Unctad predicts India by slaveya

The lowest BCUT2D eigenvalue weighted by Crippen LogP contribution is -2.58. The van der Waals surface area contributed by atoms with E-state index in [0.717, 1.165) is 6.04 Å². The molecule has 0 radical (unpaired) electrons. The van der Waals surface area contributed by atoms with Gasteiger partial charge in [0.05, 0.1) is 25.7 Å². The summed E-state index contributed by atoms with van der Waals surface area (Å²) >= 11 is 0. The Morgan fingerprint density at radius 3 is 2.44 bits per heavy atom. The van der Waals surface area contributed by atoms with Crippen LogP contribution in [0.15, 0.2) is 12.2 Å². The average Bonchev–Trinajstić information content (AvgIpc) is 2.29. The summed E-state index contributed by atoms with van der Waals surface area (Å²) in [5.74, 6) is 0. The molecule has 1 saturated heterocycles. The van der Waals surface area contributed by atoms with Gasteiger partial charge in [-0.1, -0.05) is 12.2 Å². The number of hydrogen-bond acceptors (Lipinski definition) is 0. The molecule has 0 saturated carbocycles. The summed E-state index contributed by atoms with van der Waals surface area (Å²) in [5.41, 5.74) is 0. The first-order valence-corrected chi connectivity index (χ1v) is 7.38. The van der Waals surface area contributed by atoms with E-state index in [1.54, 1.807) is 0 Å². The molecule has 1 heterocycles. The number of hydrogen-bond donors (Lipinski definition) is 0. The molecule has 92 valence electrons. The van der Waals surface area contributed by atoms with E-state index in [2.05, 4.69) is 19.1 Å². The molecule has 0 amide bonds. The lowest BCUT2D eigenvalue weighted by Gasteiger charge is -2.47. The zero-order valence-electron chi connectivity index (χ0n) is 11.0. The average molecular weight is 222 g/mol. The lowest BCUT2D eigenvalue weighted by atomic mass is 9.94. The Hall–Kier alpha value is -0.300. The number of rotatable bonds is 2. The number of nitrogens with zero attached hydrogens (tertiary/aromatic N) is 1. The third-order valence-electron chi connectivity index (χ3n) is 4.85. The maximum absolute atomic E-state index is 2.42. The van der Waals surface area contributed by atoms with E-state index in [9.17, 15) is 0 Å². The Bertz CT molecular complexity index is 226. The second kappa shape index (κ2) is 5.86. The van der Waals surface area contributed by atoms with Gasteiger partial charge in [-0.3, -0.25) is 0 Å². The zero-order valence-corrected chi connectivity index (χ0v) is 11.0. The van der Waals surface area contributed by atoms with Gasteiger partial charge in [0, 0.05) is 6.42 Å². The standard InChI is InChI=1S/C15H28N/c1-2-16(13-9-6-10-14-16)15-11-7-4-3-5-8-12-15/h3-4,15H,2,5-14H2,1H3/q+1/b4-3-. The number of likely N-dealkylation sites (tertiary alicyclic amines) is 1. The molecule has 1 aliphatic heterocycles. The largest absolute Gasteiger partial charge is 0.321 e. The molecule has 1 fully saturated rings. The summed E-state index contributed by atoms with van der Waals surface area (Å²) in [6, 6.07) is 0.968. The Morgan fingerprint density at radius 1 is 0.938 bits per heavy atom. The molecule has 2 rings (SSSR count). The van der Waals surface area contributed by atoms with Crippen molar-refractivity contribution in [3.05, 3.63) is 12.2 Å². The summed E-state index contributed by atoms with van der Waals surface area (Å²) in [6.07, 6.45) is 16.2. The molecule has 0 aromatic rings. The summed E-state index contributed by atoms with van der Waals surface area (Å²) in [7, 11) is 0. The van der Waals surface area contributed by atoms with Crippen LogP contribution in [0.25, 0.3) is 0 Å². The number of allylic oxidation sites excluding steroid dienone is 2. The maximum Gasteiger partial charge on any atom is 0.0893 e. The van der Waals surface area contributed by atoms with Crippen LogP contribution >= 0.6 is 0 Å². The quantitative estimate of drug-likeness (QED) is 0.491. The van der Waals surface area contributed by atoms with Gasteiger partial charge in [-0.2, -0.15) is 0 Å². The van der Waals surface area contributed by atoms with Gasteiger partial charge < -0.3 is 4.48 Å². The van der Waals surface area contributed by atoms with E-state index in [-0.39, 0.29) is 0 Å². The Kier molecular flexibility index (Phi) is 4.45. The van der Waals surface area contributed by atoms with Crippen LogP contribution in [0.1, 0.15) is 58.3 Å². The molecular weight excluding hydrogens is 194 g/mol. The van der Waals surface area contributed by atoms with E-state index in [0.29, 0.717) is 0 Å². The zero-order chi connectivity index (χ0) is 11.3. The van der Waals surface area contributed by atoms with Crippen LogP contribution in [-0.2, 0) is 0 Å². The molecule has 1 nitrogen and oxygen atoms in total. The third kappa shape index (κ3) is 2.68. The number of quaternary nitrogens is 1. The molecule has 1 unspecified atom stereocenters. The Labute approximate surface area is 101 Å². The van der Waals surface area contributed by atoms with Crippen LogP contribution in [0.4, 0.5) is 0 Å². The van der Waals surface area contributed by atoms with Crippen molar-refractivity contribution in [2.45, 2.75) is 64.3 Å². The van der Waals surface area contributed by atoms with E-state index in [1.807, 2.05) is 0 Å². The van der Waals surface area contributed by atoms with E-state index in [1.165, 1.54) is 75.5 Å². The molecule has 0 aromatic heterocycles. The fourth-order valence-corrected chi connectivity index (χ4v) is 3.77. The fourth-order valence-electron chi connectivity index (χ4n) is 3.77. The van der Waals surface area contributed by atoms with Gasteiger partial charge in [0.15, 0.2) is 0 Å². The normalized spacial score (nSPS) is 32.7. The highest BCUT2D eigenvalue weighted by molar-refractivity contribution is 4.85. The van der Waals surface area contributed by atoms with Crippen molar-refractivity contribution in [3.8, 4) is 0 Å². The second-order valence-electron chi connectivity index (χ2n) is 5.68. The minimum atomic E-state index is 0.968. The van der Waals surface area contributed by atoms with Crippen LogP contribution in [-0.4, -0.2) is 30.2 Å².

Read the text and answer the questions: 1. What is the prospect of growth in India? 2. What are the consequences? Unctad predicts India's growth at 7.6% in 2008 Bs Reporter / New Delhi September 05, 2008, 0:42 IST In yet another forecast that India’s economic growth will moderate this year, the United Nations Conference on Trade and Development (Unctad) today said the country’s GDP would expand by 7.6 per cent in 2008. Unctad’s GDP projection is broadly in line with forecasts by Indian agencies like the Reserve Bank of India and the Prime Minister’s Economic Advisory Council, which have projected a growth rate of 7.9 per cent and 7.7 per cent respectively in 2008-09, as against 9 per cent recorded in 2007-08. Finance Minister P Chidambaram expects the Indian economy to expand by more than 8 per cent this year. Releasing the Unctad report today, Nagesh Kumar, director general, Research and Information System on Developing Countries (RIS) said the Indian economy was expected to grow by at least 8 per cent in 2008-09. “We do not see a major sluggishness in the economy. Moreover, the pay commission award will also add to the GDP growth. This will improve demand. In 1996, when the last government pay revision was announced, GDP growth increased by at least one percentage point,” Kumar said. The Unctad report also blamed speculation as one of the key reasons for increase in commodity prices seen across the world. The report observed that the rise in commodity prices since 2002 and the slow supply response had resulted in low inventory levels in many countries, giving rise to speculation. “Although there is no conclusive evidence of the extent to which speculation is contributing to commodity prices so far, there can be little doubt that it has significantly amplified price movements originally caused by changes in market fundamentals,” the report said. According to Unctad, the recent spike in commodity prices and the subprime crisis in United States, which were seen at the same time was more than a mere coincidence. “Speculators looking for high returns in the short run may well have sensed strains arising in world food markets and readjusted their portfolios to contain a greater share of commodity futures contracts,” the report adds. The report found that global commodity prices have risen by over 113 per cent between 2002 and 2007. While crude oil prices increased 185 per cent in the period, food items became expensive by 65 per cent, vegetable oil prices rose 93 per cent and mineral ores by 261 per cent. Unctad said that supply and demand shocks, which triggered the price explosions, varied from commodity to commodity. While price increases in wheat were due to adverse weather conditions, resulting in lower yields in Australia and Europe, maize became more expensive because it was used to produce biofuel in United States. Maize output for biofuel production in United States doubled between 2006 and 2008. Moreover, increasing income growth in fast growing developing countries was also pointed out as a reason for increase in prices of food items. “As standard of living in these countries has been improving, consumers have not only been demanding more food but are also changing their dietary habits, leading to increased demand for livestock and consequently animal feed,” the report said.



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